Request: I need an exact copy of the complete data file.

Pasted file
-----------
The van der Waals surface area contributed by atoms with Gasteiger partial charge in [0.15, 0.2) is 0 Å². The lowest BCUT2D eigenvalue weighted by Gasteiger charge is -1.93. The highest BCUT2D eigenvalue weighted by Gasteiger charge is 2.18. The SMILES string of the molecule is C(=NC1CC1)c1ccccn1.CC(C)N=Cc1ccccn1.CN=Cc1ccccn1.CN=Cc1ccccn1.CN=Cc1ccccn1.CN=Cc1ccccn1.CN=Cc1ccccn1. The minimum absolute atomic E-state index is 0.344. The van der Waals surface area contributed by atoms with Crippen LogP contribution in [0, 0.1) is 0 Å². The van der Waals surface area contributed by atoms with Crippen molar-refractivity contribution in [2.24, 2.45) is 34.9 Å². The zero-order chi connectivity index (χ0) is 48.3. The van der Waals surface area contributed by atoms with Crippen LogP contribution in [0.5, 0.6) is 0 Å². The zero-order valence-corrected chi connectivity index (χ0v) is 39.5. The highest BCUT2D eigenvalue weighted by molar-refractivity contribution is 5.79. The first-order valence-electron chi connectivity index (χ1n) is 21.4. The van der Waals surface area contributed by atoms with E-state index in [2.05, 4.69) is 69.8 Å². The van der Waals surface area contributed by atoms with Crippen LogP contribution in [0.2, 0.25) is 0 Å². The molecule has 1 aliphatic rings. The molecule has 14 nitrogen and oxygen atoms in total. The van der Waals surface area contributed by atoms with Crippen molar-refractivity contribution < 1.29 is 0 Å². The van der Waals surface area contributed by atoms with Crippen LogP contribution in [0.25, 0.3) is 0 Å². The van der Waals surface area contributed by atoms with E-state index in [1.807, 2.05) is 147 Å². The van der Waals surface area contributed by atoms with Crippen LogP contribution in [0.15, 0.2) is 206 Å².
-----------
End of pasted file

The van der Waals surface area contributed by atoms with Gasteiger partial charge in [0.15, 0.2) is 0 Å². The lowest BCUT2D eigenvalue weighted by Gasteiger charge is -1.93. The highest BCUT2D eigenvalue weighted by Gasteiger charge is 2.18. The SMILES string of the molecule is C(=NC1CC1)c1ccccn1.CC(C)N=Cc1ccccn1.CN=Cc1ccccn1.CN=Cc1ccccn1.CN=Cc1ccccn1.CN=Cc1ccccn1.CN=Cc1ccccn1. The minimum absolute atomic E-state index is 0.344. The van der Waals surface area contributed by atoms with Crippen LogP contribution in [0, 0.1) is 0 Å². The van der Waals surface area contributed by atoms with Crippen molar-refractivity contribution in [2.24, 2.45) is 34.9 Å². The zero-order chi connectivity index (χ0) is 48.3. The van der Waals surface area contributed by atoms with Crippen LogP contribution in [0.5, 0.6) is 0 Å². The zero-order valence-corrected chi connectivity index (χ0v) is 39.5. The highest BCUT2D eigenvalue weighted by molar-refractivity contribution is 5.79. The first-order valence-electron chi connectivity index (χ1n) is 21.4. The van der Waals surface area contributed by atoms with E-state index in [2.05, 4.69) is 69.8 Å². The van der Waals surface area contributed by atoms with Crippen LogP contribution in [0.2, 0.25) is 0 Å². The molecule has 1 aliphatic rings. The molecule has 14 nitrogen and oxygen atoms in total. The van der Waals surface area contributed by atoms with Crippen molar-refractivity contribution < 1.29 is 0 Å². The van der Waals surface area contributed by atoms with Crippen LogP contribution in [0.25, 0.3) is 0 Å². The van der Waals surface area contributed by atoms with E-state index in [1.807, 2.05) is 147 Å². The van der Waals surface area contributed by atoms with Crippen LogP contribution in [0.15, 0.2) is 206 Å².